Conservation of handfish and their habitats – Annual Report 2018

In 2018 we completed the fourth round of annual performance assessment surveys for spotted handfish across the 9 Derwent Estuary study sites. This provides 62 data points in total, with 36 points from our NESP work building on our 26 data points from previous studies. Two results of interest from this year were the discovery of fish, after a year’s absence, at the Ralphs Bay site and a continued decline in numbers at Mary Anne Bay. For the Ralphs Bay site the fish are still in very low numbers, which is consistent with what we have observed since 2015. This suggests that when densities of fish dip below 3-5 fish per hectare then the monitoring program does not have the sensitivity to reliably detect their presence. For the Mary Anne Bay site the recent trend has seen a decline in numbers back to levels that are more commonly seen at numerous other sites. Several student projects this year provided important context to both this results and conservation of the species in general.

The first of these were some preliminary results from Mr Alex Hormanns’ UTAS Masters project. This involved the planting of 5000 Artificial Spawning Habitats (ASH) into 5 site based arrays, made up of 50:50 mixes of plastic and ceramic ASH. When we surveyed the arrays numerous eggs masses were being guarded by fish who had spawned onto ASH, with the fish showing a preference for ceramic over plastic ASH. The relative use of ceramic ASH was also higher than the raw numbers suggested as ceramics had a lower survival rate than plastic, with 1964 plastic and 1524 ceramic ASH or 3488 out of the 5000 remaining at the end of the surveys. One variable that seems to explain the amount of ASH used at a particular site was the densities of stalked ascidian which provide natural spawning habitat. Sites that had ascidian densities larger than 0.05 per m2 saw very low ASH use. The sites that saw the most ASH use had relatively low densities of both ascidians and spotted handfish. We have now incorporated ascidian counts into the monitoring program and will use these data to plan further ASH planting.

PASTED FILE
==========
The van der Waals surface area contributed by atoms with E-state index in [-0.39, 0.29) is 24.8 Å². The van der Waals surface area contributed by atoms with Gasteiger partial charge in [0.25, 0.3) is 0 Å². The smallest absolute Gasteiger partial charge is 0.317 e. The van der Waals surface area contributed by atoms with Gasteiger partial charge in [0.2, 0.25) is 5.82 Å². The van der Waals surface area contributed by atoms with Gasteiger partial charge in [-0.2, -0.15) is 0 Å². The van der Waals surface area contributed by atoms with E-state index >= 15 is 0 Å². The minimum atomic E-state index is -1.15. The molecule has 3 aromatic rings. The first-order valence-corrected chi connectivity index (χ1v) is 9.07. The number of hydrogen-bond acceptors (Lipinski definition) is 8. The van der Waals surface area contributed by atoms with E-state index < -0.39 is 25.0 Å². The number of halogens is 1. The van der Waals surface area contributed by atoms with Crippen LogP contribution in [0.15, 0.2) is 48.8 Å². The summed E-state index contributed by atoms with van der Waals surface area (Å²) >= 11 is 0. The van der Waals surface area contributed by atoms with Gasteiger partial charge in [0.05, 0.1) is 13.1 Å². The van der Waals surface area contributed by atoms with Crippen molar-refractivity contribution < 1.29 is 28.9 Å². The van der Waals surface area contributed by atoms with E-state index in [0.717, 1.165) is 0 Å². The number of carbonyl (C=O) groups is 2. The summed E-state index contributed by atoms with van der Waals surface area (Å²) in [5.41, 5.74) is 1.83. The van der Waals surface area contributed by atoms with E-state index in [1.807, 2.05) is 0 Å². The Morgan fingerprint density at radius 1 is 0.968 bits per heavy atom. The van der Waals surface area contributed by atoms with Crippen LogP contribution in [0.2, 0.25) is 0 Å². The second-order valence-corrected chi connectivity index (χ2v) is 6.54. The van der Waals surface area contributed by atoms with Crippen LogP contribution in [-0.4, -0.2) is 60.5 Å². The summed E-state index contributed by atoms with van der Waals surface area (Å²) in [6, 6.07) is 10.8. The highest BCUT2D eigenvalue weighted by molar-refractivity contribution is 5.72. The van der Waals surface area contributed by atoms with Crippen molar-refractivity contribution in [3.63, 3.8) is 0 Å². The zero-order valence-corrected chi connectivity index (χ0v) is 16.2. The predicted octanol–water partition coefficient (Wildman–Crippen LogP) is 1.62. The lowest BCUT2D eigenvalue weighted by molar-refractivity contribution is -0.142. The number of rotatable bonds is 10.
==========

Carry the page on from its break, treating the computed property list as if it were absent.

The second piece of information was from Mr Tyson Bessell’s UTAS honours project (first class), ‘Biological Parameters of the Spotted Handfish’. This work demonstrated the accuracy of the I3S autonomous pattern recognition program for identifying spotted handfish – this allowed us to exclude technical issues as a reason for low recapture rates. Tyson then used both recapture data of repeated length measurements of wild fish in combination with a small number of opportunistically collected otoliths to model the age of the fish. The oldest fish in the population appear to be 10 years old, however based on length frequency data only 10% of the fish within the sample population are older than 5 years. Sexual maturity occurs around 2 years of age so most fish will have a 1-3 year window of opportunity to reproduce. Important caveats to this work are that it is based on a limited number of both recaptures (n=13) and otoliths (n = 7) and only one otolith was from a female.

From our new insights into handfish biology and conservation we are starting to be able to develop an understanding of the species local population dynamics. Aspect of our monitoring program that have previously remained un-explained were: trends of declines across years, variability between years and increases in densities between the current and historic data, as well as low recapture rates. These site population dynamics and re-capture rates may now be explainable based on the relatively short lifespan of the species and spawning success related to the availability of natural or artificial spawning habitat. While our monitoring program can provide density estimates, the likelihood of recapturing an individual with is low due to rapid natural mortality (90% dead two years after first capture) when placed in the context of annual sampling. Also, if stalked ascidians density are by nature stochastic then there will be problems with recruitment, especially if stochasticity increases or there is a long-term average decrease in ascidians or other natural spawning habitat due to grazing by introduced marine pests or changes to catchment processes. If spawning fails or is reduced then declines over time periods 1-4 years will occur as cohorts pass through their breeding period and natural mortality cumulatively removes most individuals from local populations.

This relatively short lifespan is also of importance to efforts to captive breed the species. While animals bred in captivity in 2017, none did in 2018. Clearly solutions to enhance breeding will need to be found quite quickly before the brood stock and captive bred fish die.

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